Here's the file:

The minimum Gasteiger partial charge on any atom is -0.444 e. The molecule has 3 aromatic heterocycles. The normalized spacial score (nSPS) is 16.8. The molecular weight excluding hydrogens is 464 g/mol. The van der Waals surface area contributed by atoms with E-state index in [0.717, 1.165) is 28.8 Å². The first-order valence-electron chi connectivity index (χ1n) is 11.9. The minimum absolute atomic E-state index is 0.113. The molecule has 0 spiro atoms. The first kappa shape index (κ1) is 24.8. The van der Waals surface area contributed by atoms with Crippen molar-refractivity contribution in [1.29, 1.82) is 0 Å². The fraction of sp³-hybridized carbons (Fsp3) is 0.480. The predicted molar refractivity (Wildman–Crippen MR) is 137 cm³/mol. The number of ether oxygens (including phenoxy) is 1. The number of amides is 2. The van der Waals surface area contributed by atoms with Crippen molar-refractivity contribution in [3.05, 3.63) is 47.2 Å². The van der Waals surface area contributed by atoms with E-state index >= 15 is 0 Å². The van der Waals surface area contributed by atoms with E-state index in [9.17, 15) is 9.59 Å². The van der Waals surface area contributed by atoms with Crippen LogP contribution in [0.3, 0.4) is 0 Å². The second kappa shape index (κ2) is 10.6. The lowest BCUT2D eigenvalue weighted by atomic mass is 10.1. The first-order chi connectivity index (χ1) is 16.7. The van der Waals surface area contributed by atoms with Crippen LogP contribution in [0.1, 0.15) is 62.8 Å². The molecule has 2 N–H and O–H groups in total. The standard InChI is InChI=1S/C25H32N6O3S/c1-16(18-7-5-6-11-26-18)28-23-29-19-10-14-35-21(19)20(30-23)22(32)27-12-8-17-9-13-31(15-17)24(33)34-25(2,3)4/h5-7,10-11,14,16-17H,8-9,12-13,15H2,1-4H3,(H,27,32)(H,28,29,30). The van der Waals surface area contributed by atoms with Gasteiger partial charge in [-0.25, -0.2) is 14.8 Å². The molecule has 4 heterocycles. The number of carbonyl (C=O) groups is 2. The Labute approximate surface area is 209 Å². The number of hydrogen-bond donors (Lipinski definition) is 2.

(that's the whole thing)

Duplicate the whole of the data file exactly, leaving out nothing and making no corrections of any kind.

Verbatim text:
The minimum Gasteiger partial charge on any atom is -0.444 e. The molecule has 3 aromatic heterocycles. The normalized spacial score (nSPS) is 16.8. The molecular weight excluding hydrogens is 464 g/mol. The van der Waals surface area contributed by atoms with E-state index in [0.717, 1.165) is 28.8 Å². The first-order valence-electron chi connectivity index (χ1n) is 11.9. The minimum absolute atomic E-state index is 0.113. The molecule has 0 spiro atoms. The first kappa shape index (κ1) is 24.8. The van der Waals surface area contributed by atoms with Crippen molar-refractivity contribution in [1.29, 1.82) is 0 Å². The fraction of sp³-hybridized carbons (Fsp3) is 0.480. The predicted molar refractivity (Wildman–Crippen MR) is 137 cm³/mol. The number of ether oxygens (including phenoxy) is 1. The number of amides is 2. The van der Waals surface area contributed by atoms with Crippen molar-refractivity contribution in [3.05, 3.63) is 47.2 Å². The van der Waals surface area contributed by atoms with E-state index >= 15 is 0 Å². The van der Waals surface area contributed by atoms with E-state index in [9.17, 15) is 9.59 Å². The van der Waals surface area contributed by atoms with Crippen LogP contribution in [0.3, 0.4) is 0 Å². The second kappa shape index (κ2) is 10.6. The lowest BCUT2D eigenvalue weighted by atomic mass is 10.1. The first-order chi connectivity index (χ1) is 16.7. The van der Waals surface area contributed by atoms with Crippen LogP contribution in [0.1, 0.15) is 62.8 Å². The molecule has 2 N–H and O–H groups in total. The standard InChI is InChI=1S/C25H32N6O3S/c1-16(18-7-5-6-11-26-18)28-23-29-19-10-14-35-21(19)20(30-23)22(32)27-12-8-17-9-13-31(15-17)24(33)34-25(2,3)4/h5-7,10-11,14,16-17H,8-9,12-13,15H2,1-4H3,(H,27,32)(H,28,29,30). The van der Waals surface area contributed by atoms with Gasteiger partial charge in [-0.25, -0.2) is 14.8 Å². The molecule has 4 heterocycles. The number of carbonyl (C=O) groups is 2. The Labute approximate surface area is 209 Å². The number of hydrogen-bond donors (Lipinski definition) is 2.